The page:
China factories eye stronger fourth quarter, external risks remain

Thu Oct 25, 2012 1:34am EDT
 
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By Aileen Wang and Nick Edwards

BEIJING (Reuters) - China's factory output should grow faster in the last three months of 2012 than in the third quarter, though the recovery remains clouded by uncertainty in export markets, the Ministry of Industry and Information Technology said on Thursday.

Month-on-month improvements in output growth, an apparent turnaround signaled by a private sector survey of purchasing managers and an uptick in preliminary power generation data were all indications of a burgeoning recovery, the ministry spokesman and chief engineer, Zhu Hongren, told a news conference.

"The industry sector performance has shown signs of stabilization and we can see an even clearer growing trend from the month-on-month figures in the third quarter," Zhu said.

"Therefore, we expect that industrial output growth in the fourth quarter would be faster than that in Q3, which will help the country to achieve its annual economic growth target of 7.5 percent," he added.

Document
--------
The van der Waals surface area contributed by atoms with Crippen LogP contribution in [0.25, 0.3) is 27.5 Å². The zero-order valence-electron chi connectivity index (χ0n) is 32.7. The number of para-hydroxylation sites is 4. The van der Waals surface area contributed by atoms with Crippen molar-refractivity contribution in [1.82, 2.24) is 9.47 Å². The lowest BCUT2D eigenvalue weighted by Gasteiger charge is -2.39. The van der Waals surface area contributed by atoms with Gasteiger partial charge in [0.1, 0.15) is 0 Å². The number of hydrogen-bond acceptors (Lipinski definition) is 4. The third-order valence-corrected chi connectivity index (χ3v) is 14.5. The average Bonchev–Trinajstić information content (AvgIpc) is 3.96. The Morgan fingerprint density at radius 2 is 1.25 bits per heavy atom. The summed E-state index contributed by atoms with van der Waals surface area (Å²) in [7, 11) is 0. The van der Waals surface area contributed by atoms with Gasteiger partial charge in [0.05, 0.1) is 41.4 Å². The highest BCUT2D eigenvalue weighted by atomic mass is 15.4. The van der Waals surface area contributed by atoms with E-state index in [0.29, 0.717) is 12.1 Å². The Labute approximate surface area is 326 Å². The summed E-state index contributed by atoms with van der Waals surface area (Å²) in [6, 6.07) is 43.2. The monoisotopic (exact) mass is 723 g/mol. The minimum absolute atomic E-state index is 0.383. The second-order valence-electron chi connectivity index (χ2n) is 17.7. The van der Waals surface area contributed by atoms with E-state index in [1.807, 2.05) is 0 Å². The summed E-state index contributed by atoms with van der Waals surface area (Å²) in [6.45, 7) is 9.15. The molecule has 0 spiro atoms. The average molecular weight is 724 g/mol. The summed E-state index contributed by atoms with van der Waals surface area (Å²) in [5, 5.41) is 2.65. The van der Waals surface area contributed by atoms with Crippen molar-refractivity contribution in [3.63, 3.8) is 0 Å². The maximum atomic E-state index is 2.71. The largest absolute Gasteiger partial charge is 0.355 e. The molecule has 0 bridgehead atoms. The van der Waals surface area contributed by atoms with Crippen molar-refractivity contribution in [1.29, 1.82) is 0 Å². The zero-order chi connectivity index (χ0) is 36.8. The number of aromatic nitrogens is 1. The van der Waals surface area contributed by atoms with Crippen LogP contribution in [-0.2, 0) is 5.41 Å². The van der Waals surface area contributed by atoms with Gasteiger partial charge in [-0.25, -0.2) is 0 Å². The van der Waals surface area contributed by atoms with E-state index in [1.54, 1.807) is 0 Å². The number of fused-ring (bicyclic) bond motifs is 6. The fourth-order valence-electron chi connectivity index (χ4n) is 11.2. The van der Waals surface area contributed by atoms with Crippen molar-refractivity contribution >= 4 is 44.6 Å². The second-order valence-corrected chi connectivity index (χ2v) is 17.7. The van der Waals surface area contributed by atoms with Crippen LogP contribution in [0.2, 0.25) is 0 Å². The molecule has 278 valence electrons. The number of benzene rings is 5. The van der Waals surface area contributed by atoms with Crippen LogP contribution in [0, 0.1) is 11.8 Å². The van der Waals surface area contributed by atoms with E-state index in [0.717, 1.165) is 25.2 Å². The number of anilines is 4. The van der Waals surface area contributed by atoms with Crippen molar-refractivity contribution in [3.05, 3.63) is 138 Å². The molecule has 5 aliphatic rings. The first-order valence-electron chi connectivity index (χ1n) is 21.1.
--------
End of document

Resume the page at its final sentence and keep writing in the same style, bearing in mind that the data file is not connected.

But a ministry statement issued before the news conference began was focused more on the risks of weak external demand, rising production costs, financing strains and squeezed profit margins across China's industrial complex.

"The stabilization trend of China's industrial sector is not yet solid and we are still facing many challenges and difficulties to realize stable growth," the ministry's earlier statement said.

"Although export growth rebounded in September, it is still very difficult to see a stable growth in exports of industrial products in future due to shrinking external demand," the statement said.

A festering debt crisis in China's biggest foreign market, the European Union, has dented demand for goods coming off assembly lines in the vast factory sector and ultimately weighed on the domestic economy.   Continued...

 
A worker cleans the window of an apartment building at a residential area in central Beijing, October 24, 2012. REUTERS/Petar Kujundzic